The 10 Biggest Intellectual Fights Of All time
By Britney Wilkins
In our modern, scientific world it is sometimes easy to forget that human progress often comes attached to some spectacular intellectual clashes between different ways of looking at things and differing interpretations of what is seen. There have been some notable intellectual mind-fights over the millennia, the following are ten such academic fights, the outcome of which changed the world into what we know of it today.
10. Intellectual Property Rights vs. Nature: Can Anyone "Own" Life?
A controversy is ongoing today between biological researchers and broader society on the issue of patenting the genes and genomes of living organisms. In 1980 the first patent on a genetically engineered bacteria was granted by the U.S. Supreme Court and the rush was on to patent the "products of nature." Soon patents were being issued on discovered ‘new’ species of plants and animals even when they weren’t genetically engineered. Isolated and cloned DNA sequences encoding useful proteins are also patentable at present, despite the fact that they are ubiquitous in nature. This legal and commercial situation has led to giant pharmaceutical companies obtaining patents on genes, gene products and even things like vitamins. Some indigenous people have discovered that the stranger who took that blood test now owns their entire genome! The National Institutes of Health tried in the early 1990s to patent more than 2,000 gene segments sequenced by Craig Venter during the Human Genome Project, even though neither NIH nor Venter knew what their function was. This controversy will not be going away soon, and the biotech industry risks losing public support due to its dismissal of important ethical concerns.
9. Steady State vs. Big Bang: Hoyle’s Derogatory Terms
In 1912, just three years before Albert Einstein published his theory of General Relativity [GR], Vesto Slipher measured the Doppler shift of a spiral galaxy and determined that almost all of these celestial ‘nebulae’ were receding from the earth at great speed. A decade later Alexander Friedmann derived equations from GR that showed the universe might be expanding. Two years after that Georges Lemaitre put these findings together and predicted that the recession of distant nebulae was due to the expansion of the universe. It was Fred Hoyle who coined the term "Big Bang" in 1949 to describe the idea that the universe had a beginning, a derogatory term that stuck better than his own cosmological model, which he called "Steady State." Hoyle postulated that new matter was being created as the universe expanded, so that it always remained roughly the same at any point in time. With confirmation of the Cosmic Microwave Background radiation in 1964 the Big Bang became the ‘standard cosmological model’ after half a century of scientific argumentation and theoretical turf-wars.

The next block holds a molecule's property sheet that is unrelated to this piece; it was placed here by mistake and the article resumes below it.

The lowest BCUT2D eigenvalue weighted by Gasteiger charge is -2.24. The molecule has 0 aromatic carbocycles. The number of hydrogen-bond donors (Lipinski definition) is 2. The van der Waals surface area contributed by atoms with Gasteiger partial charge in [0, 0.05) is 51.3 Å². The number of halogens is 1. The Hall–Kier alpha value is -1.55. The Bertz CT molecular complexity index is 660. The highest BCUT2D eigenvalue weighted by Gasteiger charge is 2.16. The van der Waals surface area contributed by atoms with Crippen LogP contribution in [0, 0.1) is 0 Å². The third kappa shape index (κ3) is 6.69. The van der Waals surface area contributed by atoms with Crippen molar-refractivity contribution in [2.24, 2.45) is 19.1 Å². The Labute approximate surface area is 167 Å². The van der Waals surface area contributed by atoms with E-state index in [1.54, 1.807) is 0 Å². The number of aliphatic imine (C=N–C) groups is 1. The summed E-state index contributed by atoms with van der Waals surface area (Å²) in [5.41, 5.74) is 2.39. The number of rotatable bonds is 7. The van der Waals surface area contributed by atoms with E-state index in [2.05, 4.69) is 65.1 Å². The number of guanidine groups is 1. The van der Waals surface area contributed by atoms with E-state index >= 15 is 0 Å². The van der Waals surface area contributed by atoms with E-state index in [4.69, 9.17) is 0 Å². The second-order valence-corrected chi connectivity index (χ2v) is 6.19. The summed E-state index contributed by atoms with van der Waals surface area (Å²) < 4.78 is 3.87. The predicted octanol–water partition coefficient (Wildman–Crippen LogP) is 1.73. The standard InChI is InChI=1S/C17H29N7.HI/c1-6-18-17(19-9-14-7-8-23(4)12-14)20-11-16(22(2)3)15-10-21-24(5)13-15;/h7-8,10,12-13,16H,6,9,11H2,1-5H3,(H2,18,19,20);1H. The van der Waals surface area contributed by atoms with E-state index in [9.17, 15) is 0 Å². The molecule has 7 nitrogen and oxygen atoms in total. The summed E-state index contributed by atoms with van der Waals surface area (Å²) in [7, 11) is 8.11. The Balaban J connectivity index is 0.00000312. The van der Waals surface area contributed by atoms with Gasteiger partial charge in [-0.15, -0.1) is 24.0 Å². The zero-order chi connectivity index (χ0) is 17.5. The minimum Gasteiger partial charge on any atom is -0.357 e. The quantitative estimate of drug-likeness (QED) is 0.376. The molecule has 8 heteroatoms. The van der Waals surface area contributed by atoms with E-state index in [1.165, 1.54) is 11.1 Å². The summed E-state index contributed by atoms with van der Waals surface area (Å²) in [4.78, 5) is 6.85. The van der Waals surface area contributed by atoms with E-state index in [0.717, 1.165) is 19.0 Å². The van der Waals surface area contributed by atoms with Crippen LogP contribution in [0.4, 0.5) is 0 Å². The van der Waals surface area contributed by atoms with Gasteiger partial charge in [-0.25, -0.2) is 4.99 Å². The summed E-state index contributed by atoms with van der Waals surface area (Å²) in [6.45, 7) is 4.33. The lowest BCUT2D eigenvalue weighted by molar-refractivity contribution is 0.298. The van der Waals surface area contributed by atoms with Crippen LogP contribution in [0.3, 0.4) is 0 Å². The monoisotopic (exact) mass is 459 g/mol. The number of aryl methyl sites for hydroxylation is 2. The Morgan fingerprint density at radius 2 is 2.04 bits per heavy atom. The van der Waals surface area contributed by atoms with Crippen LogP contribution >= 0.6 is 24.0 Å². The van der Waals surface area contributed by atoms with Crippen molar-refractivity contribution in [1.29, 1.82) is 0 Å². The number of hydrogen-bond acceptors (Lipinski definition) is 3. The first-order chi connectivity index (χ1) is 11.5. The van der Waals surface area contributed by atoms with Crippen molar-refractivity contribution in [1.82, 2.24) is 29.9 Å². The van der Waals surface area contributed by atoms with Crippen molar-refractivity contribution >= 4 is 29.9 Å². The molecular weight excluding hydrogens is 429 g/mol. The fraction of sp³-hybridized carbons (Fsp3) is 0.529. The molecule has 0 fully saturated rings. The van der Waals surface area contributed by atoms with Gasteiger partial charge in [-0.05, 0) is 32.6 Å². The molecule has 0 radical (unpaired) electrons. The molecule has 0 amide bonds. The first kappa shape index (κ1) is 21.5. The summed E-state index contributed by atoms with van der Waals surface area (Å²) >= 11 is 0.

8. Einstein vs. QT: The Gambling God
"God does not play dice with the universe," said the man who became an icon of physics with his theories of special and general relativity, Albert Einstein. In 1927 Einstein began a series of debates with quantum explorer Niels Bohr about quantum indeterminism, its epistemological basis and interpretation. The arguments revolved around what is known as the measurement problem and whether or not particles in the quantum state were really both wave and particle at the same time until measurements were made. Einstein wanted to insist that the apparent indeterminacy at the quantum level was just a (temporary) inability to measure certain properties, while Bohr maintained the impossibility of determining precise values of certain properties because at the quantum level the values were by nature uncertain. Bohr eventually won on the striking results of the Einstein, Podolsky and Rosen [EPR] experiment which arose from these debates and established the phenomenon of quantum non-locality.
7. Tesla vs. Edison: AC-DC’s Greatest Hits
In 1856 a boy was born in Croatia who became both a genius and an enigma during a time of great scientific, technological and social change. His name was Nikola Tesla and his passion was electricity and electromagnetism. The rivalry between Tesla and native born genius Thomas Edison at the turn of the 20th century became the stuff of scientific legend. Tesla worked as an assistant to Edison when he first came to America. He designed a DC (direct current) system for Edison, who then refused to pay him the bonuses he’d promised. So Tesla struck out on his own to develop AC (alternating current) transmission. By 1915 the New York Times reported that the Nobel Prize in Physics was to be jointly shared by Tesla and Edison, though so strong was their personal animosity toward each other that both refused to accept it if the other was named. The prize went instead to two other researchers for work on X-ray crystallography. Six months after Tesla died penniless in 1943 the US Supreme Court invalidated 1909 Nobel winner Marconi’s most important patent for radio transmission and recognized Tesla as the inventor.
6. The Great Devonian Controversy: Plowing Darwin’s Road